It came as a surprise to many when the National Football League (NFL) fined Marshawn Lynch of the Seattle Seahawks $50,000 for not talking to the media for an extended period of time (Schefter 1). However, according to the NFL, participation of its personnel and interaction with the media is part of their role because it contributes to the financial wellbeing of the sport and the league. Without this, the league would not be what it is today. This debate is bound to continue, with some of the league’s players feeling that players should not be fined for talking less because they are also fined if they talk much (Smith 1). However, the major argument in this debate is that the media represents so much more value in sports and for the public good in general and that when players refuse to talk to reporters, they disregard their responsibility in assisting the media perform its functions and should, therefore, be punished. One of the major arguments against NFL athletes being forced to speak to journalists is that the game is a high-tension one where emotions run high. This paper provides arguments in support of the proposition that NFL players should not be forced to talk through the media.
First, athletes open up differently regarding occurrences in the game or in their personal lives. Some prefer to express themselves in different ways such as through gestures, through their game or through social media. This is made simple by the fact that people’s characters are inherently different. Some people may love talking while others are more introverted and would rather keep to themselves (Shaughnessy 1). The NFL should not punish players for not using the preferred means of expression of their views. In addition, there will always be players who are having a rough time and exposing them through the glare of the cameras does not help their situation. Some players also prefer to keep their private business out of the public limelight. The media, on the other hand, does not keep private business as such and does not focus on the game. This is a form of invasion of privacy by the media. Punishing players who avoid the media for the sake of their privacy is unethical and should be stopped. With information technology causing news to travel fast and spread wide, athletes find themselves unable to cover up their privacy and that of their family and friends. This kind of exposure does not help the game and may even distract players. Today, social media sites such as facebook and Twitter are the preferred means of acquiring information for many sports fans and the general public at large. This is because there are numerous other ways through which they can get the information they want from them. Punishing players for failure to talk to sports interviewers is tantamount to stifling their freedom as athletes and as human beings.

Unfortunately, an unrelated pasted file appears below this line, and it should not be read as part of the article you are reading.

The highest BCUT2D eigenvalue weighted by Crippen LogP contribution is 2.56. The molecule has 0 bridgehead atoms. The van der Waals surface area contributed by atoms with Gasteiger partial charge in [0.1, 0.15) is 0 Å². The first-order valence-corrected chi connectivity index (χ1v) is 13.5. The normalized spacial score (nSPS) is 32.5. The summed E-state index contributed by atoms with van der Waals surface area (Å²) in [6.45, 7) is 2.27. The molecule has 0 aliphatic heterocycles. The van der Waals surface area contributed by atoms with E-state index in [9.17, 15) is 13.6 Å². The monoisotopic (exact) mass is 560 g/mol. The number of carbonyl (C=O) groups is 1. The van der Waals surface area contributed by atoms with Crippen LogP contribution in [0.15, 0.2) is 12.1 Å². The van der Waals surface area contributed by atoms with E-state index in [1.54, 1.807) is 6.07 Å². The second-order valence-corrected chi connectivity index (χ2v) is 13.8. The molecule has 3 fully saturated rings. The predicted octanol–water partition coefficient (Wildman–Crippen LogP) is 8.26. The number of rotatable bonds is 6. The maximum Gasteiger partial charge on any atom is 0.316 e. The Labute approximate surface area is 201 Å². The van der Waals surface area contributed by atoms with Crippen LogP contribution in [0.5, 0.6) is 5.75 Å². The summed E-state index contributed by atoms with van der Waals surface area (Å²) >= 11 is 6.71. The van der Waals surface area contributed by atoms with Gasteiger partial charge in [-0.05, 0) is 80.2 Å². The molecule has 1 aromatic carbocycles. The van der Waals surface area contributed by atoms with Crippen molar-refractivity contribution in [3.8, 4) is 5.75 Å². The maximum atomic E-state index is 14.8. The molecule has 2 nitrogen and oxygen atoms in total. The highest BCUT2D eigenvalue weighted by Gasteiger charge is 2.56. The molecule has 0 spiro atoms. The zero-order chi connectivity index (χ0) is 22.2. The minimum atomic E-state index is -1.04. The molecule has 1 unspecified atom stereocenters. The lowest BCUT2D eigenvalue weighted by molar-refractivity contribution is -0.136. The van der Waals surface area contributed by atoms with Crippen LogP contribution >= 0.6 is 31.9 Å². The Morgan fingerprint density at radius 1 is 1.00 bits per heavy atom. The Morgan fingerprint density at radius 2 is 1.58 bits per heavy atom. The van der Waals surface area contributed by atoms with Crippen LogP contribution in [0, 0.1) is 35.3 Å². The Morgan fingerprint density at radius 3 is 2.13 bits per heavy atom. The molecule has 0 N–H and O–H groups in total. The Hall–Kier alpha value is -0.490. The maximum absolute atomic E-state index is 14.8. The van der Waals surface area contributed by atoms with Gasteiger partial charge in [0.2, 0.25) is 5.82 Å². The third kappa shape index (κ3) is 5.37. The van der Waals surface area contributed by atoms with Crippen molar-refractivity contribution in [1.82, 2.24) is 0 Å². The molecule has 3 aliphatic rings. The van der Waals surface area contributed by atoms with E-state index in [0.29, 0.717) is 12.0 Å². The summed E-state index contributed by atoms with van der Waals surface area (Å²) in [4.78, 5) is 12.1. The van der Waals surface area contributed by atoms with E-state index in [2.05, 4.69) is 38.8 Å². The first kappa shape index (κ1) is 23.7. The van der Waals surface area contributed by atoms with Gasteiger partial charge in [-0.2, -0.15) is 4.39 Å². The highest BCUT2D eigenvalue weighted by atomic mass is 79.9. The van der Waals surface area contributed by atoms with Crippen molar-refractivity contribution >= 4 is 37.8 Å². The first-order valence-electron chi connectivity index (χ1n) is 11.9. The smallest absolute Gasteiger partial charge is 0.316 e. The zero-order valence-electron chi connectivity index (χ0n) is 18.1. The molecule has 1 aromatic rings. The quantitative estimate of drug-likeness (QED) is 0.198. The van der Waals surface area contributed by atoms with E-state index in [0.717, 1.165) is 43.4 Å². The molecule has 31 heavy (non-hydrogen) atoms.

Secondly, communicating on national television while representing an entire team calls for great caution and skill. Forcing football players to talk when they do not want to or do not feel qualified to do so does not improve the information received from them and may even lead to irresponsible comments. NFL athletes are role models to many people Watson (1). Young people look up to them for inspiration and guidance. The younger generation idolizes football players to the point of worship. This means that they ape most of what these athletes do. In the world of today, information travels fast. Irresponsible comments may paint the wrong image regarding athletes or cast aspersions on their character and this may in turn mislead the many people who look up to them. In addition, NFL athletes are accorded the responsibility of driving their teams to victory and performing well on the field. With this comes the greater responsibility of representing their personal brands and that of their team. They are not experts in communication and should not be forced to do what they are not good at. One wrong comment may lead to disagreements between team mates or different professionals in the team. This may jeopardize the work done on the field of play.